Tuesday, May 4, 2010

Helen, actress on ‘As the World Turns,’ dies at 91

LOS ANGELES: “Good morning, dear,” the character Nancy Hughes said to her husband from her twin bed as the cameras rolled for the premiere of “As the World Turns” on April 2, 1956.

The world has turned more than 19,700 times since the actress Helen Wagner uttered those first words for what would become one of the most popular and — until CBS takes it off the air in September — the longest-running daytime drama on television.

Wagner, who portrayed the straitlaced Hughes for all of those 54 years, died on Saturday at her home in Mount Kisco, N.Y. She was 91. The cause was cancer, her nephew David Laing said.

Proper and unassuming, Wagner’s Nancy Hughes stood for old-fashioned values — and never wavered. She was admired, and not only by housewives who, like Nancy, were striving to maintain a home while raising children. Well into the ’60s, Wagner received fan letters from young men saying she reminded them of their mothers and grandmothers.

But times change, and gone are the days when thundering chords from an organ underlined the discovery that Nancy’s grandson had been caught stealing change from his father’s trousers.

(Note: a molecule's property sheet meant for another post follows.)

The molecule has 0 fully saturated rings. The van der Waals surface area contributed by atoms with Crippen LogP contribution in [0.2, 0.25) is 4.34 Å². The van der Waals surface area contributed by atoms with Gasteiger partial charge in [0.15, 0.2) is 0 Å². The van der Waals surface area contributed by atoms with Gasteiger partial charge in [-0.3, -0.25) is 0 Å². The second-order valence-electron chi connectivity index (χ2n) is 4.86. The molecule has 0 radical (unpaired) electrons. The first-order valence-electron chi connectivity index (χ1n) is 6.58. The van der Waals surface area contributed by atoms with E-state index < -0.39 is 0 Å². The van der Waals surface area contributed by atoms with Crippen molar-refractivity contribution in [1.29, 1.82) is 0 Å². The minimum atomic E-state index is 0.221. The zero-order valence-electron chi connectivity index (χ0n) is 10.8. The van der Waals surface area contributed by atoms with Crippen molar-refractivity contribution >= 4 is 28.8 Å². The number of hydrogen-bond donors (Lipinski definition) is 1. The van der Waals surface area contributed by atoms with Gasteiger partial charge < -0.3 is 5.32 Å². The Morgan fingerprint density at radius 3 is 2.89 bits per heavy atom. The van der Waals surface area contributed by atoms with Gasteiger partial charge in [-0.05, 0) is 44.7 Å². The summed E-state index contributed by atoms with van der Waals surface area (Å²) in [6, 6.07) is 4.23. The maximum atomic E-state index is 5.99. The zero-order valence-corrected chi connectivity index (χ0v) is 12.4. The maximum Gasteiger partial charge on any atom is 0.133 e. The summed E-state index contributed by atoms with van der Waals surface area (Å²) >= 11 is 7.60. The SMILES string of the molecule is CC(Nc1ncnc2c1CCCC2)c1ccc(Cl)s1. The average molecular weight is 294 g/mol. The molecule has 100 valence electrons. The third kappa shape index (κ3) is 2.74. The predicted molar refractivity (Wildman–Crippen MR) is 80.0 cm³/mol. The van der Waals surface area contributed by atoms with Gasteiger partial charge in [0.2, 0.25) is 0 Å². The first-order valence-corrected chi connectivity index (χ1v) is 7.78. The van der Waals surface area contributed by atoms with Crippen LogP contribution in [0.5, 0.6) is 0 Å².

The citizens of the fictional town of Oakdale, outside Chicago, continued to have their feuds and affairs. But in recent years issues like incest, AIDS, drug and alcohol dependency, euthanasia, teen suicide and Alzheimer’s have laced the scripts.

Wagner’s Nancy lasted precisely because she remained solid; she wouldn’t join the country club because she considered it elitist, and insisted on cleaning her house because she felt uncomfortable being bossy.

Last December, however, CBS announced that after 54 years “As the World Turns,” at one time No. 1 in the daytime ratings, would broadcast its last episode in September. Wagner made her final appearance on April 5.

In 2004, she received the Lifetime Achievement Award from the National Academy of Television Arts and Sciences.

Helen Losee Wagner was born on Sept. 3, 1918, in Lubbock, Tex., one of two daughters of Charles and Janette Tinker Wagner. She studied music and drama at Monmouth College in Illinois.

Before signing a 13-week contract for “As the World Turns” in 1956, Wagner had been a singer and stage actress, sometimes working as a church soloist to pay the rent. She had roles in “Sunny River,” “Oklahoma!” and “The Bad Seed” on Broadway.

In 1954 she married Robert Willey, an actor and theater producer. He died last year.

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